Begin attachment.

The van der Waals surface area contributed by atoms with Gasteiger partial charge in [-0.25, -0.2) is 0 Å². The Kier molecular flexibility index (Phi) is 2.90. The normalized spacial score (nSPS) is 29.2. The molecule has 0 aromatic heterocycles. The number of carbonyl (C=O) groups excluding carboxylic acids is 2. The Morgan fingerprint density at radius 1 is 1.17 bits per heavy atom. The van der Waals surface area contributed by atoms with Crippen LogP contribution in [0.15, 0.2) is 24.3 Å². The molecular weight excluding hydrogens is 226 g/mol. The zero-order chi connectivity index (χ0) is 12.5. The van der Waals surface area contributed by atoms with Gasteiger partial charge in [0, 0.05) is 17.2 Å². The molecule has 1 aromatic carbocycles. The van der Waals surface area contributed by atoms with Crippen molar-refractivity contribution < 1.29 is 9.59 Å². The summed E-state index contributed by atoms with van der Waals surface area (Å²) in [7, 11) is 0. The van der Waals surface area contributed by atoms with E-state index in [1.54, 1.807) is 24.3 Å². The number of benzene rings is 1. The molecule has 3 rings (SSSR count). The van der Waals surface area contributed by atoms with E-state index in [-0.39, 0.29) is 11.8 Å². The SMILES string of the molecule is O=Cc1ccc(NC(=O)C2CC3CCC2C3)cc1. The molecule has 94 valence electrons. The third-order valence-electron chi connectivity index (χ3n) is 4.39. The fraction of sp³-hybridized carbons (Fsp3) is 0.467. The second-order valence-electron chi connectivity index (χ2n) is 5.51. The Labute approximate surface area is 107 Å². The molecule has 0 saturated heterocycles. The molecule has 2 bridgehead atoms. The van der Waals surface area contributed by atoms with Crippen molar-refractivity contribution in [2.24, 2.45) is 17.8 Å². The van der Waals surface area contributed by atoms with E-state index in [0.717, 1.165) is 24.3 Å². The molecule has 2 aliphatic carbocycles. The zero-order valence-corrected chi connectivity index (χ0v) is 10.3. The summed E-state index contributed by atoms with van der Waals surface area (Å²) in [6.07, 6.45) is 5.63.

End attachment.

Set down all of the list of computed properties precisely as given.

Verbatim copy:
The van der Waals surface area contributed by atoms with Gasteiger partial charge in [-0.25, -0.2) is 0 Å². The Kier molecular flexibility index (Phi) is 2.90. The normalized spacial score (nSPS) is 29.2. The molecule has 0 aromatic heterocycles. The number of carbonyl (C=O) groups excluding carboxylic acids is 2. The Morgan fingerprint density at radius 1 is 1.17 bits per heavy atom. The van der Waals surface area contributed by atoms with Crippen LogP contribution in [0.15, 0.2) is 24.3 Å². The molecular weight excluding hydrogens is 226 g/mol. The zero-order chi connectivity index (χ0) is 12.5. The van der Waals surface area contributed by atoms with Gasteiger partial charge in [0, 0.05) is 17.2 Å². The molecule has 1 aromatic carbocycles. The van der Waals surface area contributed by atoms with Crippen molar-refractivity contribution < 1.29 is 9.59 Å². The summed E-state index contributed by atoms with van der Waals surface area (Å²) in [7, 11) is 0. The van der Waals surface area contributed by atoms with E-state index in [1.54, 1.807) is 24.3 Å². The number of benzene rings is 1. The molecule has 3 rings (SSSR count). The van der Waals surface area contributed by atoms with E-state index in [-0.39, 0.29) is 11.8 Å². The SMILES string of the molecule is O=Cc1ccc(NC(=O)C2CC3CCC2C3)cc1. The molecule has 94 valence electrons. The third-order valence-electron chi connectivity index (χ3n) is 4.39. The fraction of sp³-hybridized carbons (Fsp3) is 0.467. The second-order valence-electron chi connectivity index (χ2n) is 5.51. The Labute approximate surface area is 107 Å². The molecule has 0 saturated heterocycles. The molecule has 2 bridgehead atoms. The van der Waals surface area contributed by atoms with Crippen molar-refractivity contribution in [2.24, 2.45) is 17.8 Å². The van der Waals surface area contributed by atoms with E-state index in [0.717, 1.165) is 24.3 Å². The molecule has 2 aliphatic carbocycles. The zero-order valence-corrected chi connectivity index (χ0v) is 10.3. The summed E-state index contributed by atoms with van der Waals surface area (Å²) in [6.07, 6.45) is 5.63.